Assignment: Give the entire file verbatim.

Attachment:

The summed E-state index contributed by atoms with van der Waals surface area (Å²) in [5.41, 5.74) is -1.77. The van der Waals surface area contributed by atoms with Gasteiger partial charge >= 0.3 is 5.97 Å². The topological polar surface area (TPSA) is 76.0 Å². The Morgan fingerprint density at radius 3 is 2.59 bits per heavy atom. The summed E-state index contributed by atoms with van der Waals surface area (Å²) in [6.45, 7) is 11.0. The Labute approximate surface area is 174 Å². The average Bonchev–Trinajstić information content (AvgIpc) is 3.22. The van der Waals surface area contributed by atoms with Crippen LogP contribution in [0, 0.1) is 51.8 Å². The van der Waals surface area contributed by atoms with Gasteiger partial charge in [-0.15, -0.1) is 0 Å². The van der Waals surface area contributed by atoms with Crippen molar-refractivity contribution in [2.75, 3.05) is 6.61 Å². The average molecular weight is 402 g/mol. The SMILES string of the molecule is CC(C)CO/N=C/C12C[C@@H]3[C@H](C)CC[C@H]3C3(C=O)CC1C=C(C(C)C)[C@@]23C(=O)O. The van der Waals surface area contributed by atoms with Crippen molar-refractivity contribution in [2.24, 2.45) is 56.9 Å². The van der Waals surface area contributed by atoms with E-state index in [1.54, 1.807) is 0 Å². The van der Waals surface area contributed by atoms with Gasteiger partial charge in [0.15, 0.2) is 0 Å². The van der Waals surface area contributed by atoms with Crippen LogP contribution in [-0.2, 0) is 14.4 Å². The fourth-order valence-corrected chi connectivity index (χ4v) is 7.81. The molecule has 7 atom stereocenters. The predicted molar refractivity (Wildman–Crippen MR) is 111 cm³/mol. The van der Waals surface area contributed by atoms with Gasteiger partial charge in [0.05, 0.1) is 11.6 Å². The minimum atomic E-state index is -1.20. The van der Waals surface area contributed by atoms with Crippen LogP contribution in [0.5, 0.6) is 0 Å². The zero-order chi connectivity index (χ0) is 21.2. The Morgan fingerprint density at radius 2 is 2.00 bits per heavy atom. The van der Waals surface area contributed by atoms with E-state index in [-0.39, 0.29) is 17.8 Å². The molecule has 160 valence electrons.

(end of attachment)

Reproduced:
The summed E-state index contributed by atoms with van der Waals surface area (Å²) in [5.41, 5.74) is -1.77. The van der Waals surface area contributed by atoms with Gasteiger partial charge >= 0.3 is 5.97 Å². The topological polar surface area (TPSA) is 76.0 Å². The Morgan fingerprint density at radius 3 is 2.59 bits per heavy atom. The summed E-state index contributed by atoms with van der Waals surface area (Å²) in [6.45, 7) is 11.0. The Labute approximate surface area is 174 Å². The average Bonchev–Trinajstić information content (AvgIpc) is 3.22. The van der Waals surface area contributed by atoms with Crippen LogP contribution in [0, 0.1) is 51.8 Å². The van der Waals surface area contributed by atoms with Gasteiger partial charge in [-0.15, -0.1) is 0 Å². The van der Waals surface area contributed by atoms with Crippen molar-refractivity contribution in [2.75, 3.05) is 6.61 Å². The average molecular weight is 402 g/mol. The SMILES string of the molecule is CC(C)CO/N=C/C12C[C@@H]3[C@H](C)CC[C@H]3C3(C=O)CC1C=C(C(C)C)[C@@]23C(=O)O. The van der Waals surface area contributed by atoms with Crippen molar-refractivity contribution in [2.24, 2.45) is 56.9 Å². The van der Waals surface area contributed by atoms with E-state index in [1.54, 1.807) is 0 Å². The van der Waals surface area contributed by atoms with Gasteiger partial charge in [0.15, 0.2) is 0 Å². The van der Waals surface area contributed by atoms with Crippen LogP contribution in [-0.2, 0) is 14.4 Å². The fourth-order valence-corrected chi connectivity index (χ4v) is 7.81. The molecule has 7 atom stereocenters. The predicted molar refractivity (Wildman–Crippen MR) is 111 cm³/mol. The van der Waals surface area contributed by atoms with Gasteiger partial charge in [0.05, 0.1) is 11.6 Å². The minimum atomic E-state index is -1.20. The van der Waals surface area contributed by atoms with Crippen LogP contribution in [0.5, 0.6) is 0 Å². The zero-order chi connectivity index (χ0) is 21.2. The Morgan fingerprint density at radius 2 is 2.00 bits per heavy atom. The van der Waals surface area contributed by atoms with E-state index in [-0.39, 0.29) is 17.8 Å². The molecule has 160 valence electrons.